Canada has allied itself with developing countries on key issues at the climate negotiations in Paris, pitting it against other rich countries like the United States on both indigenous rights and tougher global warming targets.
With hundreds of issues up for debate and only a few days before talks wrap up, delegates from over 190 countries are trying to finalize a 48-page document that is supposed to become the next legally binding climate agreement.
Indigenous rights came up last week when the United States, the European Union, Norway, Australia and other countries pushed for indigenous rights to be removed from the legally-binding part of the text. They proposed these rights be included in the non-binding introduction instead.
Now, indigenous rights advocates inside the negotiations are working overtime to convince countries to change their minds. Meanwhile, others are skeptical that any of this will lead to meaningful change on the ground.
Delegates usually say they are in favor of including indigenous rights within the text, but use other countries as an excuse for blocking progress, says Hindou Oumarou Ibrahim, the director of the Indigenous Women and Peoples Association of Chad. The problem is always someone else, she notes.
The Canadian delegation is pushing to have indigenous rights re-introduced into the agreement alongside Mexico, Bolivia, Nicaragua, Peru and small island states, such as Tuvalu and the Maldives.
Canadian Prime Minister Justin Trudeau and Environment and Climate Change Minister Catherine McKenna issued statements over the weekend reiterating their commitment to include indigenous rights in the agreement. Trudeau has also invited representatives from national indigenous organizations from Canada to act as advisors during the negotiations.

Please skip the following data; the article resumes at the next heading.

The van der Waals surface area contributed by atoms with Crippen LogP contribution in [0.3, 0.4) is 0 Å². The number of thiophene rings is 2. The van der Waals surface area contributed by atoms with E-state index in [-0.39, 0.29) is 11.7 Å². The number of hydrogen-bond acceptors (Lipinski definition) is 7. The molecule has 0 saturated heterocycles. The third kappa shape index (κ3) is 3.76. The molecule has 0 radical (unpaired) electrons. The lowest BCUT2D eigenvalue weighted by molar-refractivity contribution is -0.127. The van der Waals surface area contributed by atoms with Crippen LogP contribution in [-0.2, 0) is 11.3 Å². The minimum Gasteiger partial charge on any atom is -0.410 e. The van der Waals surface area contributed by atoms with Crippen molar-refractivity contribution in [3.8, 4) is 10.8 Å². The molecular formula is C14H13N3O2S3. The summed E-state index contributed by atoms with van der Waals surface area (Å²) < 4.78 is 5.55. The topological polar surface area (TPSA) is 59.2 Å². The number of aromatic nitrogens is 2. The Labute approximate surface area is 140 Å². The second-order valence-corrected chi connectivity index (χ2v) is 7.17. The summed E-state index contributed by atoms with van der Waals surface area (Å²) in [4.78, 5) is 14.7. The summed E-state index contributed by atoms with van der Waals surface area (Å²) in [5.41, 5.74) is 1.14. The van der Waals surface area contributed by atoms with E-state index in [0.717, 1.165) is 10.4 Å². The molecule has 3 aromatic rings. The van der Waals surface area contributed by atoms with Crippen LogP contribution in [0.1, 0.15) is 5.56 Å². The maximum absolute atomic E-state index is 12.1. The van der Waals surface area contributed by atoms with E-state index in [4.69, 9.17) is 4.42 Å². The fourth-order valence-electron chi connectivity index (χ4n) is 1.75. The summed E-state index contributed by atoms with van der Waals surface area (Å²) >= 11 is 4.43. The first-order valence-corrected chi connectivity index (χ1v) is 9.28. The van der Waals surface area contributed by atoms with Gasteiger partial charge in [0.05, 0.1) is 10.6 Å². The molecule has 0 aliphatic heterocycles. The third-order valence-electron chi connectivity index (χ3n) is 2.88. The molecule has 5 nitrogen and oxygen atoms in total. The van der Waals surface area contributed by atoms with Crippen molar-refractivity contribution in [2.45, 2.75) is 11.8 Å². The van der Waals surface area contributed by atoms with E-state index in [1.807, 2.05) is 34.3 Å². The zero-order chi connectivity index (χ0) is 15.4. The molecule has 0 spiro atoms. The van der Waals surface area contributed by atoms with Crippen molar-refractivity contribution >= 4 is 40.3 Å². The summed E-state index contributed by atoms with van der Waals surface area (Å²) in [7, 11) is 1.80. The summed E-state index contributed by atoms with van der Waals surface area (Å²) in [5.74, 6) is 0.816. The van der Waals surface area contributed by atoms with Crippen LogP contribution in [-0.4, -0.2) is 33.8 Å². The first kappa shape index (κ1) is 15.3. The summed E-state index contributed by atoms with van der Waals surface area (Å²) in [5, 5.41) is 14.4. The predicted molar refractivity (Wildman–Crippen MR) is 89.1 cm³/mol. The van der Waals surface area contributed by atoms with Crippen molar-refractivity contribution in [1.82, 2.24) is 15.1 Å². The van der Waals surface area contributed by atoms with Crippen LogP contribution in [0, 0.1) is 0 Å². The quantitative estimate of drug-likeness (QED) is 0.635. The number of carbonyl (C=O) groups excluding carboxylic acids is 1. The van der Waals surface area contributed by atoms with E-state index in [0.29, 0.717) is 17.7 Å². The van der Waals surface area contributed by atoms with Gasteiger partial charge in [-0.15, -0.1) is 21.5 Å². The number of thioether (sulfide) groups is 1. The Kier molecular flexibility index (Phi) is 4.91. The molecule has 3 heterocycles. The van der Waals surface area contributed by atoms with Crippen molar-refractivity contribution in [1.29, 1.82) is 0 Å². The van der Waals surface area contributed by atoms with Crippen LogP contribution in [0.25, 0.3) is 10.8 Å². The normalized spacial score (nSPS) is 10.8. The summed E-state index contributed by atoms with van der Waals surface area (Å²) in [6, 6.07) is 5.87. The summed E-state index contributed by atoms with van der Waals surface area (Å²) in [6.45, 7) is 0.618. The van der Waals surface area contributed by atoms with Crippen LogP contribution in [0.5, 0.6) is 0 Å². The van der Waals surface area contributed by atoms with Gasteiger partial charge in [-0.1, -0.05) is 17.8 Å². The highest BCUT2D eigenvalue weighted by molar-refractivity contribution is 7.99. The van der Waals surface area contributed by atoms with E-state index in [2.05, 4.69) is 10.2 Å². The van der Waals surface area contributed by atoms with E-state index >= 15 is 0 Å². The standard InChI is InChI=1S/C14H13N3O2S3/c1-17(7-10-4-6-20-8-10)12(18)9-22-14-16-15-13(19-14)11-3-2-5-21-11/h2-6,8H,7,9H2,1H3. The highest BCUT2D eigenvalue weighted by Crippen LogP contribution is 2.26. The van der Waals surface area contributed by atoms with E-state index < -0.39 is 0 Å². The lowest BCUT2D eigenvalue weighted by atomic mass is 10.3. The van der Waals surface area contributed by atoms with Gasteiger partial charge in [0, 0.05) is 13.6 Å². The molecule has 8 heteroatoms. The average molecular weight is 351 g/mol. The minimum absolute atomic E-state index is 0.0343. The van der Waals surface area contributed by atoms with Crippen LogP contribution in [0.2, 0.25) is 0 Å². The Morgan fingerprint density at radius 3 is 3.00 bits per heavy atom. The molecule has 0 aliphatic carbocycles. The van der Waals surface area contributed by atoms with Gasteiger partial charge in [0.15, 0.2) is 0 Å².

"If we don't have rights as a part of the Paris accord, then who is this agreement really for," said Eriel Deranger, a Dene First Nation from the Athabasca Chipewyan Territory of Northern Alberta.
Pablo Solon, the former chief climate negotiator for Bolivia and observer at the COP21 says it would be nice to have indigenous rights mentioned in the climate agreement. But it won't matter if governments can't get their emissions under control because we will "all be living on a burning planet," he says.
On Sunday, McKenna also endorsed a call by small island states to keep global warming below 1.5 degrees Celsius, putting Canada even further out of step with the United States, which is still calling for a two-degree ceiling.
However, there is some confusion over what this means practically speaking. Prime Minister Justin Trudeau's government won't set new emissions targets until after the climate negotiations end. And McKenna hasn't said anything about making the 1.5-degree target legally binding; Canada simply wants to set a higher standard by including the target in the climate agreement.
Meanwhile, dozens of indigenous leaders, representing groups from the Amazon to the Arctic, gathered on the banks of the Bassin de la Villete Canal in Paris on Sunday to demand that their rights be respected in the new climate agreement. Indigenous leaders paddled kayaks and canoes down the canal as banners were dropped from a bridge overhead.
Ibrahim says she was not surprised to see Canada take such a strong stand on indigenous rights. "We've already seen a big change in the new government. We expected that, and it's happening," she says.
"Canada's support for 1.5ºC and Indigenous rights in the Paris climate deal is amazing," said Clayton Thomas-Muller, from the Mathias Colomb Cree Nation in northern Manitoba, in an e-mail statement. Canada's commitments should mean that no new oil sands pipelines are constructed, respecting the rights of indigenous communities to say no to extraction on their lands, and switching to 100 percent renewable energy, he said.
"Unfortunately, I'm skeptical about these commitments actually playing out in policy at home."
Follow Ashley Renders on Twitter: @iamrenders